Then Eliphaz the Temanite answered and said,…
Let us avoid the error of Eliphaz, the Temanite, who, in reproving Job, maintained that the statute of requital is enforced in all cases, rigorously and exactly — that the world is governed on the principle of minute recompense — that sin is always followed by its equivalent of suffering in this present life. This is not so. To the rule of recompense we must allow for a vast number of exceptions. The penalty does not always follow directly on the heels of sin. It is oftentimes delayed, may be postponed for years, may possibly never be inflicted in this world at all And meantime the wicked flourish. They sit in places of honour and authority. As it is said, "The tabernacles of robbers do prosper, and they that provoke God are secure. They are not in trouble as other men. They increase in riches, and their eyes stand out with fatness. Yea, I have seen the wicked in great power, and spreading himself like a green bay tree." "Wherefore doth the way of the wicked prosper?"
1. It is not because God is unobservant. Ah, no. "The iniquities of the wicked are not hid from Mine eyes," saith the Lord. He seeth our ways, pondereth our goings, hath set a print upon the very heels of our feet.
2. Nor is it because of any indifference on the part of God. Seeing our sin, He abhors it; otherwise He would not be God.
3. Nor is it for want of power. The tide marks of the deluge, remaining plain upon the rocks even unto this day, attest what an angry God can do. Why then is the sinner spared? And why is the just penalty of his guilt not laid upon us here and now? Because the Lord is merciful. Sweep the whole heavens of philosophy for a reason and you shall find none but this, the Lord is merciful. "As I live," saith the Lord, "I have no pleasure in the death of the wicked."A few practical inferences —
1. The fact that a sinner is afflicted here will not exempt him hereafter from the just penalty of his ill-doing. We say of a man sometimes when the darkest waves of life are rolling over him, "He is having his retribution now." But that cannot be.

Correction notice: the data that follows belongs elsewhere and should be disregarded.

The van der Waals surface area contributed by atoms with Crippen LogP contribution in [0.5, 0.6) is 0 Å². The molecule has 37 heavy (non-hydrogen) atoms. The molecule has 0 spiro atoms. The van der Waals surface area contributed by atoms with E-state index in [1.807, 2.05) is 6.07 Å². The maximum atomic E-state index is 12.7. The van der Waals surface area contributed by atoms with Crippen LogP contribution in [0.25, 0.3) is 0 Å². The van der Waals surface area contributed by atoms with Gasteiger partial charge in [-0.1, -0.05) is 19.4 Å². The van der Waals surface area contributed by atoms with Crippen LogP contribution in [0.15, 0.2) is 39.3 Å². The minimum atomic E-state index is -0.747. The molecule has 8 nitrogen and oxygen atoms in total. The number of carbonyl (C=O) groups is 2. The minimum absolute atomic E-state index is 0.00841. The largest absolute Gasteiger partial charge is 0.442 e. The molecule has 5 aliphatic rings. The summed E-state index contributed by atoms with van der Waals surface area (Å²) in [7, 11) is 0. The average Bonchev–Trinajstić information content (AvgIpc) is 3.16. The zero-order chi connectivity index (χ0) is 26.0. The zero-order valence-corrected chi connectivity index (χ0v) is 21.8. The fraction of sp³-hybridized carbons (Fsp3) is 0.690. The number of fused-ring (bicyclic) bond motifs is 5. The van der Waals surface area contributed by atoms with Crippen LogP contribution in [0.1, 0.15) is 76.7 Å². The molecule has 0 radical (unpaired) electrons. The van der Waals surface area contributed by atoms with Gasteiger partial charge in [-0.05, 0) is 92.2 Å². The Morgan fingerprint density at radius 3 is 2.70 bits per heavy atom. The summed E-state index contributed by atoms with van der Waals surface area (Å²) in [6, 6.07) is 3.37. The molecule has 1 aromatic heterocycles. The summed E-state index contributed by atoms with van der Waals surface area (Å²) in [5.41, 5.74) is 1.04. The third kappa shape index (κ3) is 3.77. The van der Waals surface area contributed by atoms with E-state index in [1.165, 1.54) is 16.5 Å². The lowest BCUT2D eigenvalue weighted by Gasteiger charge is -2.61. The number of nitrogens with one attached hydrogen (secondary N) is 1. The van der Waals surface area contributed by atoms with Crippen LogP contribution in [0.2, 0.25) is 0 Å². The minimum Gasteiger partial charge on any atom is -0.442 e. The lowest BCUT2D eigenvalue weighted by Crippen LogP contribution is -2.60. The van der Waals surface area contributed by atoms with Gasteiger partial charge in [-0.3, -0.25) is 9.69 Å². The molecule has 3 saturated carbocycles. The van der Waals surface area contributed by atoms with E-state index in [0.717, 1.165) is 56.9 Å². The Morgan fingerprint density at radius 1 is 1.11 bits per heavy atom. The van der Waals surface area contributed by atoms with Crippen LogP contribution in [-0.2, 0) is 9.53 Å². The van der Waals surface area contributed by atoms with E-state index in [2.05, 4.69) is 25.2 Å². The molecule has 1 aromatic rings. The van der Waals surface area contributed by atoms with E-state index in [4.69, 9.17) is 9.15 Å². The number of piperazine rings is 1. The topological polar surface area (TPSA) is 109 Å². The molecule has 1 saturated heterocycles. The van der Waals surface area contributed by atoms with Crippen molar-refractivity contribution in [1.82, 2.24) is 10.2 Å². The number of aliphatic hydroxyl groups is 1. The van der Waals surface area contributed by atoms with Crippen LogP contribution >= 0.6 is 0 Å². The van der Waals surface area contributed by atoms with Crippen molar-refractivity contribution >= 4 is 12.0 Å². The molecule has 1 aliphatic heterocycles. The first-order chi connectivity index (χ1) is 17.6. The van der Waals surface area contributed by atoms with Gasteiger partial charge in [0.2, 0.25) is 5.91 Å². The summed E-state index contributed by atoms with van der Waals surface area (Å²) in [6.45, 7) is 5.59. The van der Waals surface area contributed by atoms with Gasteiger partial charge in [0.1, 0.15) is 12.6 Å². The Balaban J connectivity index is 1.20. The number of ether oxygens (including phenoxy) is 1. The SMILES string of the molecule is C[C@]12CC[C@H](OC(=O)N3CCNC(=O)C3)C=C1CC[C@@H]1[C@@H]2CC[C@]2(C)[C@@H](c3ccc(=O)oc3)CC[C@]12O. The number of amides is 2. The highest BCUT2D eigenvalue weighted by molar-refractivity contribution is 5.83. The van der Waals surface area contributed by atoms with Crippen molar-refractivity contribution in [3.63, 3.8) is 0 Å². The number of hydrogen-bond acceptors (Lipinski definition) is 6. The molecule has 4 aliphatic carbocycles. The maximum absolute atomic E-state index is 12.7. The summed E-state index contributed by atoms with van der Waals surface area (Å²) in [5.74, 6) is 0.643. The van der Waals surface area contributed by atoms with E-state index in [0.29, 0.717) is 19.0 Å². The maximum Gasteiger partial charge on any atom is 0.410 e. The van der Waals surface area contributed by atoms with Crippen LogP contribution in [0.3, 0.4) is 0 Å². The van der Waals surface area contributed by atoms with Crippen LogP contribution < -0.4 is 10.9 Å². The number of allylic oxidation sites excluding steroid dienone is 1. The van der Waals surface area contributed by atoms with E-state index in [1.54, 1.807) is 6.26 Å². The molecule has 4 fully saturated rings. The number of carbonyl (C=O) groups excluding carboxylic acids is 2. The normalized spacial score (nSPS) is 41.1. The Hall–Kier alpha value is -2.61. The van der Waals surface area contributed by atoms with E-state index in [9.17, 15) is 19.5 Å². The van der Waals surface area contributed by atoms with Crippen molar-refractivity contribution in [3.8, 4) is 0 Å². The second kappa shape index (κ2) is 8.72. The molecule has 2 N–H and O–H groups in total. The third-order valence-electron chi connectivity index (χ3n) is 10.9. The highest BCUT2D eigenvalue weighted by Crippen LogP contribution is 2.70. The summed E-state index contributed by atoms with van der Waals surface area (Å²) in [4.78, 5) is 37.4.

2. The fact that a sinner does not suffer here is no evidence that he will always go scot-free. If the sentence be suspended for a timer it is only for a time — and for a definite end. The Roman emblem of Justice was an old man, with a two-edged sword, limping slowly but surely to his work.
3. The fact that the wicked are sometimes left unpunished here, is proof conclusive of a final day of reckoning. For the requital is imperfect. Alas, for justice, if its administration is to be regarded as completed on earth!
4. The fact that compensation is often delayed so long, in order that the sinner may have abundant room for repentance, is a complete vindication of God's mercy though the fire burn forever.
5. The fact that all sin must be and is in every case, sooner or later, followed by suffering, proves the absolute necessity of the vicarious pain of Jesus. God sent forth His only-begotten and well-beloved Son to bear in His own body on the tree the retribution that should have been laid upon us. So He redeemed the lost, yet did no violence to justice. And thus it comes about that God can be just and yet the justifier of the ungodly.
(D. J. Burrell, D. D.)
Parallel VersesKJV: Then Eliphaz the Temanite answered and said,